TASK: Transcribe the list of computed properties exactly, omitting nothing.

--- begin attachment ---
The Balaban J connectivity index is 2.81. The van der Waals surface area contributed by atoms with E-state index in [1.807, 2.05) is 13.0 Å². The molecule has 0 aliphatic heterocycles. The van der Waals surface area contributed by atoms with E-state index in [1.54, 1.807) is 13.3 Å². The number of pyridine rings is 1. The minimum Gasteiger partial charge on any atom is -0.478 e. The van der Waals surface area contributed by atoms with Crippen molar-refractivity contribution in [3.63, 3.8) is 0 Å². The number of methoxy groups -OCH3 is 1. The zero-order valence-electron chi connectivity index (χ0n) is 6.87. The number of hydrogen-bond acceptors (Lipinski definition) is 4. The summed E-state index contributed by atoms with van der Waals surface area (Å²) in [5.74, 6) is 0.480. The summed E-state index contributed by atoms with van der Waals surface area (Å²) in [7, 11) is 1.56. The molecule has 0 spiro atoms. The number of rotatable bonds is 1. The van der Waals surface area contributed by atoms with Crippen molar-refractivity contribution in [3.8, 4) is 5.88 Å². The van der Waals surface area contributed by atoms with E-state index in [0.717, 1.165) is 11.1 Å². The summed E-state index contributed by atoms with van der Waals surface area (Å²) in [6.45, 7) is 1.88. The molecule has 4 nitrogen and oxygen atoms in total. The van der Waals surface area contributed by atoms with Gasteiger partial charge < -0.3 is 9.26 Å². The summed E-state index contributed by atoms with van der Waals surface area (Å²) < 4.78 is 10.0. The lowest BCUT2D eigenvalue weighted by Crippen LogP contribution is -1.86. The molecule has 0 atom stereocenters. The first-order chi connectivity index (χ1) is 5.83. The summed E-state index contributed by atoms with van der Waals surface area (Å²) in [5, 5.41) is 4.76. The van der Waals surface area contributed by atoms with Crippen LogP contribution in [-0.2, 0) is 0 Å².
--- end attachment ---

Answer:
The Balaban J connectivity index is 2.81. The van der Waals surface area contributed by atoms with E-state index in [1.807, 2.05) is 13.0 Å². The molecule has 0 aliphatic heterocycles. The van der Waals surface area contributed by atoms with E-state index in [1.54, 1.807) is 13.3 Å². The number of pyridine rings is 1. The minimum Gasteiger partial charge on any atom is -0.478 e. The van der Waals surface area contributed by atoms with Crippen molar-refractivity contribution in [3.63, 3.8) is 0 Å². The number of methoxy groups -OCH3 is 1. The zero-order valence-electron chi connectivity index (χ0n) is 6.87. The number of hydrogen-bond acceptors (Lipinski definition) is 4. The summed E-state index contributed by atoms with van der Waals surface area (Å²) in [5.74, 6) is 0.480. The summed E-state index contributed by atoms with van der Waals surface area (Å²) in [7, 11) is 1.56. The molecule has 0 spiro atoms. The number of rotatable bonds is 1. The van der Waals surface area contributed by atoms with Crippen molar-refractivity contribution in [3.8, 4) is 5.88 Å². The van der Waals surface area contributed by atoms with E-state index in [0.717, 1.165) is 11.1 Å². The summed E-state index contributed by atoms with van der Waals surface area (Å²) in [6.45, 7) is 1.88. The molecule has 4 nitrogen and oxygen atoms in total. The van der Waals surface area contributed by atoms with Gasteiger partial charge < -0.3 is 9.26 Å². The summed E-state index contributed by atoms with van der Waals surface area (Å²) < 4.78 is 10.0. The lowest BCUT2D eigenvalue weighted by Crippen LogP contribution is -1.86. The molecule has 0 atom stereocenters. The first-order chi connectivity index (χ1) is 5.83. The summed E-state index contributed by atoms with van der Waals surface area (Å²) in [5, 5.41) is 4.76. The van der Waals surface area contributed by atoms with Crippen LogP contribution in [-0.2, 0) is 0 Å².